RESEARCH TRIANGLE PARK, N.C. — Oil prices set another record Friday, topping $140 a barrel. Brace yourself for higher prices at the pump. But not all news on the energy front is grim.
On Thursday, advocates for energy produced by other means scored a victory when Duke Energy disclosed plans to buy a wind power firm for $320 million. And earlier this week, SAS disclosed plans to build a five-acre solar farm on its campus in Cary. The power produced will be sold to Progress Energy.
These steps to further embrace “renewables” show that Duke and Progress are deadly serious about finding ways to augment coal, nuclear and natural gas as energy prices continue to skyrocket.
The Duke deal for Catamount could add, over time, more than 2,000 megawatts of power to the grid. And the company says it is pursing projects that could generate more than 7,000 megawatts.
That’s a staggering total based on the estimate that 1 thousand megawatts is enough power for some 800,000 households for a year.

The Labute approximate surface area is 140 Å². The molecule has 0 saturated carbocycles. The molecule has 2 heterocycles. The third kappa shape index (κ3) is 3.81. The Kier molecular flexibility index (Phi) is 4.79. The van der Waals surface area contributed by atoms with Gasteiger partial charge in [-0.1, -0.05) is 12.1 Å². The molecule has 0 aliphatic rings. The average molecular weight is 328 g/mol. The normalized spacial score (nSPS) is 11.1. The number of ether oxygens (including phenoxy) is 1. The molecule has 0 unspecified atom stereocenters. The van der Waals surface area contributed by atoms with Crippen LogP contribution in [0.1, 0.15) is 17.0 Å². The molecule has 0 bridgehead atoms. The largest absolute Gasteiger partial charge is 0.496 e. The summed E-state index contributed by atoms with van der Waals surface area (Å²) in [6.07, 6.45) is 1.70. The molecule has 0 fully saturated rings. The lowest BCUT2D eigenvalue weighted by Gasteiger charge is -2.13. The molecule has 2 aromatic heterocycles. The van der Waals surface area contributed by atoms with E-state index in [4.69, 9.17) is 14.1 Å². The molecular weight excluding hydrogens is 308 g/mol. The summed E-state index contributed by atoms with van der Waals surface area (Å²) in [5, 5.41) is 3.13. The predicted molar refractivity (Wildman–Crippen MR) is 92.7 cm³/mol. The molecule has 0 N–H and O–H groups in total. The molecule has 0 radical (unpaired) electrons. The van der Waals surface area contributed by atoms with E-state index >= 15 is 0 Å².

Duke’s entire grid right now generates 28,000 megawatts of power, so wind at some point could provide the equivalent of that grid.
“It’s a start,” a spokesperson for Duke told The Skinny. “Natural gas, coal – which traditionally has been cheap – and even nuclear, all costs are soaring. That makes renewables’ economics more attractive than in the past.
“Now, renewables are mainstream all over the nation. Let’s not forget – the wind source is free, and it’s also environmentally beneficial.”
Duke and Progress also are touting conservation programs and shifts to more efficient sources for refrigeration and lighting. After all, as the Duke spokesperson said, “The best way to produce environmentally friendly energy is to not to produce it all.”
Neither company is going to pull plans for more coal and nuclear plants, at least for now, because our regional economy continues to grow and more energy is needed. And “there’s no magic bullet” solution to meeting demand, the spokesperson added.
However, the power companies are looking. Duke, Progress, et al are targets for a lot of criticism. But they are seeking alternatives, not just pontificating like so many politicians do as we whistle our way past the graveyard of the threat posed by continued reliance on foreign energy.